Paul: And based on that interpretation you manufactured a judgment: that you will be a cog in the machine if you work for X.
Tom: Yeah, it sounds weird when you say it that way, but that’s true.
Paul: You may be right, he may not be empowered to make that decision and you may become a cog in the machine, but I don’t know that yet. Is your interpretation the only possible interpretation of what happened in that meeting?
Tom: What do you mean?
Paul: Well, is there some other way to interpret the raw data? Is it possible that the guy had some good reasons to want to check with his boss first?
Tom: Oh, I never thought about that. I guess so. Yeah. Ah, well, maybe he just wanted his boss’s opinion. Maybe they collaborate on stuff. I don’t know. I guess it could be a whole lot of things.
Paul: Right. Exactly. It could be a whole lot of things. And even if it is true that he was not empowered to make that decision, should you jump to a judgment about an entire organization based on a single conversation?
Tom: Yeah, that does seem kind of ridiculous now.
Paul: Hey, we all do it. What do you think about going back to this guy and asking him what he meant by his comment and finding out more about how decisions are made around there?
So, that’s the basic idea behind reverse-engineering the output from the Judgment Factory. Now, how do you scale it, how do you turn it into an organization-wide practice? In the context of an integration, the Judgment Factory could be introduced to everyone involved in the integration process and to all the leaders whose teams are undergoing the most significant changes. It could then be the leaders’ job to introduce this practice to their teams. Unlike the usual resistance to treating a chronic condition, leaders may be way more likely to pick this practice up and put it to use because without it they don’t have a way to control the inevitable fallout (e.g., major diversion of energy and attention, drop in performance, and talent walking out the door, etc).
The Judgment Factory is, in essence, a practice for collective reflection. It gives people the language and tools to look into or reverse-engineer the judgments they often hastily manufacture about their circumstances and about each other (sometimes their judgments turn out to be accurate, but most often not). Few bosses are intentionally evil and de-humanizing, although that is exactly what many employees conclude. Few employees are intentionally lazy and initiative-less, although that is exactly what many bosses conclude. Both sides usually have reasons but are rarely aware of what the other side’s reasons are. The Judgment Factory could be used to help an organization treat the acute flare-ups of fear but it could also become a practice that—if carried forward—could help deal with chronic low levels of trust.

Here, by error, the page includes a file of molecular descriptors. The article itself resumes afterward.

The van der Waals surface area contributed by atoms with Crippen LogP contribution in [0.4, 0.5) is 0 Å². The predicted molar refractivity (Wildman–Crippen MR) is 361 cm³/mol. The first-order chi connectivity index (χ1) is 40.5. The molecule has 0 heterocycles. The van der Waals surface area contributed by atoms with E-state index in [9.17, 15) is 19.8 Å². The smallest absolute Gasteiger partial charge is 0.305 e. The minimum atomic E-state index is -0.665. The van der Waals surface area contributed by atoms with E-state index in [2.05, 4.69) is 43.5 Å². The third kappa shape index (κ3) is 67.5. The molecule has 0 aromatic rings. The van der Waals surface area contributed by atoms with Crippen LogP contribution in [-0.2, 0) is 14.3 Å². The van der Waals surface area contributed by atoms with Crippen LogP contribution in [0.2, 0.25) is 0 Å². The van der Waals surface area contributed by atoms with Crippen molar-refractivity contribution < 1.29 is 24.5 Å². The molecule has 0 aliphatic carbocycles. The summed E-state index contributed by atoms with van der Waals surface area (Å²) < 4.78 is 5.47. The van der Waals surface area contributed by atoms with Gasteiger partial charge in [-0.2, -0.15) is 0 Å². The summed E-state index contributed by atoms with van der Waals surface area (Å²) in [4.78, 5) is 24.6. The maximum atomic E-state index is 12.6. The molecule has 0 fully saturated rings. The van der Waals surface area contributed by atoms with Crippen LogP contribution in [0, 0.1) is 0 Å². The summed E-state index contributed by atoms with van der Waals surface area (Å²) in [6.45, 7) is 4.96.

Here are some early reports from a clinical trial we’ve conducted to treat an emotionally charged post-merger integration:
- People are using the Judgment Factory to keep cool in an emotionally charged acquisition. People see that they are jumping to conclusions. As one woman said, “I feel like I have a pause and rewind button. I may still decide that company X is not for me, but it won’t be based on some underground Judgment Factory. It will be based on a well-examined choice.”
- People have begun to use The Judgment Factory in other ways—it went viral. Now, when people put forth ideas about how to solve a problem in a team meeting, people don’t always ignore or dismiss an idea that they do not like. Instead people ask questions like, “What is the raw data that you are you basing that idea on? Are you seeing something that I am not seeing?” That means that people are now exchanging a different kind of information: they are exchanging raw data (intel from the field which everyone desperately needs) and what they make out of that intel (which means that they can challenge each others’ assumptions rather than their conclusions), and they tend to avoid the rarely-productive judgment debate.
- Misunderstandings are inevitable in even the best working relationships. They are normal. Instead of misunderstandings dividing people and instilling suspicion, fear, and paranoia, people are using the Judgment Factory to get a reality check on their own private (and often distorted) interpretations, clear the air, uncover new ways of looking at the same issue, and to build stronger relationships. (e.g., "You know you said something the other day in our team meeting that made me a bit angry, and I created this whole story in my head. When I realized what I was doing I thought I would come back to you and just ask, what did you mean when you said that?")
On a small scale, anybody can simply launch their own trial of the Judgment Factory.
To stage an organization-wide adoption of the treatment, timing is everything—an imminent flare-up or the early stages of a flare-up are often the perfect time. The steps and the contents of the treatment are described under “Solution.”